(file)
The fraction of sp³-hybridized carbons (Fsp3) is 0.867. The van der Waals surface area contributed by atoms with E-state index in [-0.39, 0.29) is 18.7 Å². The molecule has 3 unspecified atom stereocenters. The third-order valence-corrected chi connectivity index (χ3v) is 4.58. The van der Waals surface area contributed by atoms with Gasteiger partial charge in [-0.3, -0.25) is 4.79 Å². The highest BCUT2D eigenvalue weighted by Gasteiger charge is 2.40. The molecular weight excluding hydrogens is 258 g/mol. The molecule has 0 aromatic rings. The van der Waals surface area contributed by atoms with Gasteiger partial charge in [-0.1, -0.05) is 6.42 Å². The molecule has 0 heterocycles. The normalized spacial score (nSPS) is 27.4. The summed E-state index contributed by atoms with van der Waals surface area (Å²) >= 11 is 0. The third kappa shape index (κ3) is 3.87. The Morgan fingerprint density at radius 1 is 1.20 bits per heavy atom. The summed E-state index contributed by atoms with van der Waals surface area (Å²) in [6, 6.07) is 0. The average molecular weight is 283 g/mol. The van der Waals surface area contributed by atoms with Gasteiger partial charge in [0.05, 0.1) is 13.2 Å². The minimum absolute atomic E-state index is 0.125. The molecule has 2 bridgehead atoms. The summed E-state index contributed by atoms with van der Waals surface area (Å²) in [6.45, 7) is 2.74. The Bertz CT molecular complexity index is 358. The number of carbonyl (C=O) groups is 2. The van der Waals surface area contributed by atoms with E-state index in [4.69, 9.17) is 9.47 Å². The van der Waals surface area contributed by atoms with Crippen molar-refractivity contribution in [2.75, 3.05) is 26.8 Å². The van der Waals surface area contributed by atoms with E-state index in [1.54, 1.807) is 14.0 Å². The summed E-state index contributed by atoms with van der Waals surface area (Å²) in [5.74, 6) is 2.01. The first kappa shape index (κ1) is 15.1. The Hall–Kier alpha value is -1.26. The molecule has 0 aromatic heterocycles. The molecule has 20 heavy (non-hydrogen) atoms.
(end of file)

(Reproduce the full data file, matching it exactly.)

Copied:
The fraction of sp³-hybridized carbons (Fsp3) is 0.867. The van der Waals surface area contributed by atoms with E-state index in [-0.39, 0.29) is 18.7 Å². The molecule has 3 unspecified atom stereocenters. The third-order valence-corrected chi connectivity index (χ3v) is 4.58. The van der Waals surface area contributed by atoms with Gasteiger partial charge in [-0.3, -0.25) is 4.79 Å². The highest BCUT2D eigenvalue weighted by Gasteiger charge is 2.40. The molecular weight excluding hydrogens is 258 g/mol. The molecule has 0 aromatic rings. The van der Waals surface area contributed by atoms with Gasteiger partial charge in [-0.1, -0.05) is 6.42 Å². The molecule has 0 heterocycles. The normalized spacial score (nSPS) is 27.4. The summed E-state index contributed by atoms with van der Waals surface area (Å²) >= 11 is 0. The third kappa shape index (κ3) is 3.87. The Morgan fingerprint density at radius 1 is 1.20 bits per heavy atom. The summed E-state index contributed by atoms with van der Waals surface area (Å²) in [6, 6.07) is 0. The average molecular weight is 283 g/mol. The van der Waals surface area contributed by atoms with Gasteiger partial charge in [0.05, 0.1) is 13.2 Å². The minimum absolute atomic E-state index is 0.125. The molecule has 2 bridgehead atoms. The summed E-state index contributed by atoms with van der Waals surface area (Å²) in [6.45, 7) is 2.74. The Bertz CT molecular complexity index is 358. The number of carbonyl (C=O) groups is 2. The van der Waals surface area contributed by atoms with E-state index in [4.69, 9.17) is 9.47 Å². The van der Waals surface area contributed by atoms with Crippen molar-refractivity contribution in [2.75, 3.05) is 26.8 Å². The van der Waals surface area contributed by atoms with E-state index in [1.54, 1.807) is 14.0 Å². The summed E-state index contributed by atoms with van der Waals surface area (Å²) in [5.74, 6) is 2.01. The first kappa shape index (κ1) is 15.1. The Hall–Kier alpha value is -1.26. The molecule has 0 aromatic heterocycles. The molecule has 20 heavy (non-hydrogen) atoms.